Would the Senate's Proposed Medicare Expansion Lead to Single Payer?


In exchange for dropping the public plan, Senate liberals got a couple of big concessions in the health care bargain made with Democratic moderates. One part was the creation of a nationwide network of non-profit plans administered by the Office of Personnel Management. As I noted earlier today, there are a lot of problems with that component. 

The other major component is an expansion of Medicare that would allow anyone age 55-64 to buy into the Medicare system — initially at full price, and, starting in 2014, using taxpayer-funded insurance subsidies for those who fall below 400 percent of the federal poverty line.

Rep. Anthony Weiner likes this component because he thinks it might "get us on the path to a single payer model." That's probably not the talking point he was supposed to use, and I certainly don't think that single-payer is an immediate likelihood. But given that incremental single payer was the original hope for the public plan, and that Medicare-for-all has long been a slogan used by single-payer supporters, Weiner's take isn't actually all that surprising. 

In fact, the Medicare expansion a pretty great deal for liberals — despite losing the public plan, they'd be getting quite a bit out of this arrangement (should it actually come to pass). But to my mind, expanding a creaking, unwiedly program that's already $50-100 trillion in debt seems like rotten idea. Indeed, the American Spectator's Phil Klein says that it may be worse than the weakened public option proposal it's replacing:

Expanding Medicare would go further to advance the original aims of liberals than the watered down version of the public option. By definition, the Medicare option (which would eventually be offered on the exchange to those over 55) would set reimbursement rates at Medicare levels, thus putting the squeeze on doctors and offering lower premiums that would make it more difficult for private insurers to compete. As with the public option, liberals will try to argue that the Medicare expansion will be funded by the premiums it collects, but it will benefit from the taxpayer-funded infastructure that is already in place to support Medicare—not to mention potential subsidies down the road.

The CBO has not yet evaluated the current proposal, but according toa recent Kaiser Family Foundation study, there are about 4 million uninsured Americans between the ages of 55 and 64 — so that would probably be the minimum amount of people eligible to buy into the expanded Medicare program. Yet according to Census data, the entire 55 to 64 population is 33 million, so there's plenty of room for growth if future lawmakers open the exchanges to more people.

Nor would expanding Medicare be cheap. According to the Wall Street Journal

CBO estimated last year that offering a Medicare buy-in to people age 62 to 64 would cost the government $1.2 billion over 10 years, largely due to the fact that more people would retire early and start drawing Social Security. The analysis assumed people would be charged a premium that covered the average cost of benefits, plus an administrative fee of 5%. Those could be some pretty steep premiums given the age group and the likelihood that the program would attract a disproportionate number of sick people who find it particularly hard to find private insurance.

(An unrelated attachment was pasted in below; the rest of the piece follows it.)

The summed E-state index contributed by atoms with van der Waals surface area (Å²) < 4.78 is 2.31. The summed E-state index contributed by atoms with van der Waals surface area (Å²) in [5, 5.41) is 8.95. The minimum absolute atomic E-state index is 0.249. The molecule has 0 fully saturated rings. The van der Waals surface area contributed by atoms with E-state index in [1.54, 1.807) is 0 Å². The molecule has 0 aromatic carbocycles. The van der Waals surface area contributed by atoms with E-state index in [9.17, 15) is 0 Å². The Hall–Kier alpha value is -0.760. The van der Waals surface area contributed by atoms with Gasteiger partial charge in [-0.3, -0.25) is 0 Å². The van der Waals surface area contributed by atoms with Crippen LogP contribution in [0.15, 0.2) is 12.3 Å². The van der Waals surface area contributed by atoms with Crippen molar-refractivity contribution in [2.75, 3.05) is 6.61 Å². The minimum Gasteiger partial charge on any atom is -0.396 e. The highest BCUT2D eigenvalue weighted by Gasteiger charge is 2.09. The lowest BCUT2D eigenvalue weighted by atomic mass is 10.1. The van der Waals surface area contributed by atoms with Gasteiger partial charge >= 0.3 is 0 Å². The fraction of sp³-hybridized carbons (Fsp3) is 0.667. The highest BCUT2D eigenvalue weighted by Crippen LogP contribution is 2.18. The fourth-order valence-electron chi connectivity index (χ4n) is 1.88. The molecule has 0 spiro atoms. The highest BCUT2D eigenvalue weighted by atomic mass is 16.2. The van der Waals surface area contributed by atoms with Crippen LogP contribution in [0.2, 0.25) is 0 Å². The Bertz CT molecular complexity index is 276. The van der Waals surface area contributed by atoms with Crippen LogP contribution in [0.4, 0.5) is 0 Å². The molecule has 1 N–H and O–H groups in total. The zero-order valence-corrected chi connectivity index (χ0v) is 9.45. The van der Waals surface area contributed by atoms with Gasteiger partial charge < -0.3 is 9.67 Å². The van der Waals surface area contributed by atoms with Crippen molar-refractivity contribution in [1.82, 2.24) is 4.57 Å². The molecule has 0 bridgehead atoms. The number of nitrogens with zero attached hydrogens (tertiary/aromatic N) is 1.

Not surprisingly, big medical industry groups hate the idea: Insurers, doctors, and hospitals have expressed strong opposition. 

The proposal is also proving troublesome for Republicans, many of whom have been relying on the politically advantageous but problematic argument that Medicare must be protected. Yet, of course, they're against expanding it here — meaning that after spending the last few weeks defending Medicare from reform's proposed cuts, they're back to attacking it. 

Regardless, it's a proposal that deserves serious scrutiny: Growing a troubled but politically popular program like Medicare is likely to be less politically difficult than instituting a new government program. But it's still worrying: As with most of the rest of the major reforms being proposed, the Medicare buy-in expands a failing system, locking more people in — and making true reform ever more difficult. 


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  1. Wait…$1.2 BILLION over ten years? That is supposed to be trillion, yeah?

    1. more like quadillion.

      1. No — billion sounds about right. That’s just the added cost to the government, anyway, not the total cost of running the program. In theory, most of the total cost is paid for by premiums.

        But it’s the premiums that are expensive, because of the risk factors for that age group.

        1. Besides that Mr. Suderman, it falls under the fallacious reasoning of “we’ll make it up in volume,” by permitting enrollment in Medicare at age 55, but essentially paying less reimbursement for each patient. Even with increased premiums paid in, it will lead to less services as doctors will not be inclined to accept the insurance unless they are forced to, either by artificial economics or explicit legislation.

          There is a word for this.

        2. Peter, “the program would attract a disproportionate number of sick people who find it particularly hard to find private insurance.” I would say that sick people find it virtually impossible to find private insurance and that is why we need a public option/guaranteed coverage.